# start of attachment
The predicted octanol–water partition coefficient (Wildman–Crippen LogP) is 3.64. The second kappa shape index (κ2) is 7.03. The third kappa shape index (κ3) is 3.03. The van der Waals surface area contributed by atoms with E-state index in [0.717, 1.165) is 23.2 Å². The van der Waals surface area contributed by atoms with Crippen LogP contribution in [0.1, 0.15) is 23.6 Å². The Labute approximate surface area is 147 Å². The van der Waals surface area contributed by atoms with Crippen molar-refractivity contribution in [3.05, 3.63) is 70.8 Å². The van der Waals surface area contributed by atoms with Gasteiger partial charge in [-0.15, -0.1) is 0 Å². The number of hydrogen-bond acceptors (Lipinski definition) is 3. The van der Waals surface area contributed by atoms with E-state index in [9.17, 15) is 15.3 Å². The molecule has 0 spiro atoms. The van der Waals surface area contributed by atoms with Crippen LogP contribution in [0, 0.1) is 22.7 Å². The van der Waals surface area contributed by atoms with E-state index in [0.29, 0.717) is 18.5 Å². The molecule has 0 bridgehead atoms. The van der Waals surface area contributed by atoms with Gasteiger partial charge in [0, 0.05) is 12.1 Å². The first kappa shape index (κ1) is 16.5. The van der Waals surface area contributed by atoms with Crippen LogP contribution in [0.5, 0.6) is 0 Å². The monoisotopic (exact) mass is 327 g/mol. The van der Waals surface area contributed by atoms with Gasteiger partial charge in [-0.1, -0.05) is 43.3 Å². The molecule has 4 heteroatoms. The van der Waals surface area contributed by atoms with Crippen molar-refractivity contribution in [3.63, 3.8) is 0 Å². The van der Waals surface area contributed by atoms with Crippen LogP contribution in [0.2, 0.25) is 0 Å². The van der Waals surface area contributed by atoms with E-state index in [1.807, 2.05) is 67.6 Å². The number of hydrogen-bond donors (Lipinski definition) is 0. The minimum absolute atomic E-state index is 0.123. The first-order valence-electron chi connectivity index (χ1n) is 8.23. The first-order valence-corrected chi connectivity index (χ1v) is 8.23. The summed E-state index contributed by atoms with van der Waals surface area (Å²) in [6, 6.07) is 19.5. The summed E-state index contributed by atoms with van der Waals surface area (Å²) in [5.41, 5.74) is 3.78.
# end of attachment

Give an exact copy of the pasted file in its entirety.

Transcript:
The predicted octanol–water partition coefficient (Wildman–Crippen LogP) is 3.64. The second kappa shape index (κ2) is 7.03. The third kappa shape index (κ3) is 3.03. The van der Waals surface area contributed by atoms with E-state index in [0.717, 1.165) is 23.2 Å². The van der Waals surface area contributed by atoms with Crippen LogP contribution in [0.1, 0.15) is 23.6 Å². The Labute approximate surface area is 147 Å². The van der Waals surface area contributed by atoms with Crippen molar-refractivity contribution in [3.05, 3.63) is 70.8 Å². The van der Waals surface area contributed by atoms with Gasteiger partial charge in [-0.15, -0.1) is 0 Å². The number of hydrogen-bond acceptors (Lipinski definition) is 3. The van der Waals surface area contributed by atoms with E-state index in [9.17, 15) is 15.3 Å². The molecule has 0 spiro atoms. The van der Waals surface area contributed by atoms with Crippen LogP contribution in [0, 0.1) is 22.7 Å². The van der Waals surface area contributed by atoms with E-state index in [0.29, 0.717) is 18.5 Å². The molecule has 0 bridgehead atoms. The van der Waals surface area contributed by atoms with Gasteiger partial charge in [0, 0.05) is 12.1 Å². The first kappa shape index (κ1) is 16.5. The van der Waals surface area contributed by atoms with Crippen LogP contribution in [0.5, 0.6) is 0 Å². The monoisotopic (exact) mass is 327 g/mol. The van der Waals surface area contributed by atoms with Gasteiger partial charge in [-0.1, -0.05) is 43.3 Å². The molecule has 4 heteroatoms. The van der Waals surface area contributed by atoms with Crippen molar-refractivity contribution in [3.63, 3.8) is 0 Å². The van der Waals surface area contributed by atoms with Crippen LogP contribution in [0.2, 0.25) is 0 Å². The van der Waals surface area contributed by atoms with E-state index in [1.807, 2.05) is 67.6 Å². The number of hydrogen-bond donors (Lipinski definition) is 0. The minimum absolute atomic E-state index is 0.123. The first-order valence-electron chi connectivity index (χ1n) is 8.23. The first-order valence-corrected chi connectivity index (χ1v) is 8.23. The summed E-state index contributed by atoms with van der Waals surface area (Å²) in [6, 6.07) is 19.5. The summed E-state index contributed by atoms with van der Waals surface area (Å²) in [5.41, 5.74) is 3.78.